Ubuntu: Ubuntu Core, Ubuntu Free Culture Showcase for 18.04, Lubuntu 17.04 EoL

  • Ubuntu Core: A secure open source OS for IoT
    Canonical's Ubuntu Core, a tiny, transactional version of the Ubuntu Linux OS for IoT devices, runs highly secure Linux application packages, known as "snaps," that can be upgraded remotely.
  • Introducing the Ubuntu Free Culture Showcase for 18.04
    Ubuntu’s changed a lot in the last year, and everything is leading up to a really exciting event: the release of 18.04 LTS! This next version of Ubuntu will once again offer a stable foundation for countless humans who use computers for work, play, art, relaxation, and creation. Among the various visual refreshes of Ubuntu, it’s also time to go to the community and ask for the best wallpapers. And it’s also time to look for a new video and music file that will be waiting for Ubuntu users on the install media’s Examples folder, to reassure them that their video and sound drivers are quite operational. Long-term support releases like Ubuntu 18.04 LTS are very important, because they are downloaded and installed ten times more often than every single interim release combined. That means that the wallpapers, video, and music that are shipped will be seen ten times more than in other releases. So artists, select your best works. Ubuntu enthusiasts, spread the word about the contest as far and wide as you can. Everyone can help make this next LTS version of Ubuntu an amazing success.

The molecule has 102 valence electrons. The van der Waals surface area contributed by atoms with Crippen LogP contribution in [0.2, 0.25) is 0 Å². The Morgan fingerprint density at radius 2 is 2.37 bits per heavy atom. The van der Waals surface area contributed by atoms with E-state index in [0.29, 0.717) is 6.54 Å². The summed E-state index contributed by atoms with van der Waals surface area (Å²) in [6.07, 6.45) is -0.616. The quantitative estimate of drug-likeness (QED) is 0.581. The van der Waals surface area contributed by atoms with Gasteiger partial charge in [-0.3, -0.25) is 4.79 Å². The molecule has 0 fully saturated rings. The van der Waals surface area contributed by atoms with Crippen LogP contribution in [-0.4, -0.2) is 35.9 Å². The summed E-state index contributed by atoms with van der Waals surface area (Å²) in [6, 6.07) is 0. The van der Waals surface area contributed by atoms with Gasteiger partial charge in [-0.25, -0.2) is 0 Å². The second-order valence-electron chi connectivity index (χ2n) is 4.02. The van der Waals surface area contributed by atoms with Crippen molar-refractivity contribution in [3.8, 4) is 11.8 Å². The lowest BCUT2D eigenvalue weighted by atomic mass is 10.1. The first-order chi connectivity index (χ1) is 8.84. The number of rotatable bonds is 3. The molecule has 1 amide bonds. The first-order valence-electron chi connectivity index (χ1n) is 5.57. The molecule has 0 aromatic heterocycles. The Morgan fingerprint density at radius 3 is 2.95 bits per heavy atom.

• Lubuntu 17.04 has reached End of Life
    The Lubuntu Team announces that as a non-LTS release, 17.04 has a 9-month support cycle and, as such, reached end of life on Saturday, January 13, 2018. Lubuntu will no longer provide bug fixes or security updates for 17.04, and we strongly recommend that you update to 17.10, which continues to be actively supported with security updates and select high-impact bug fixes.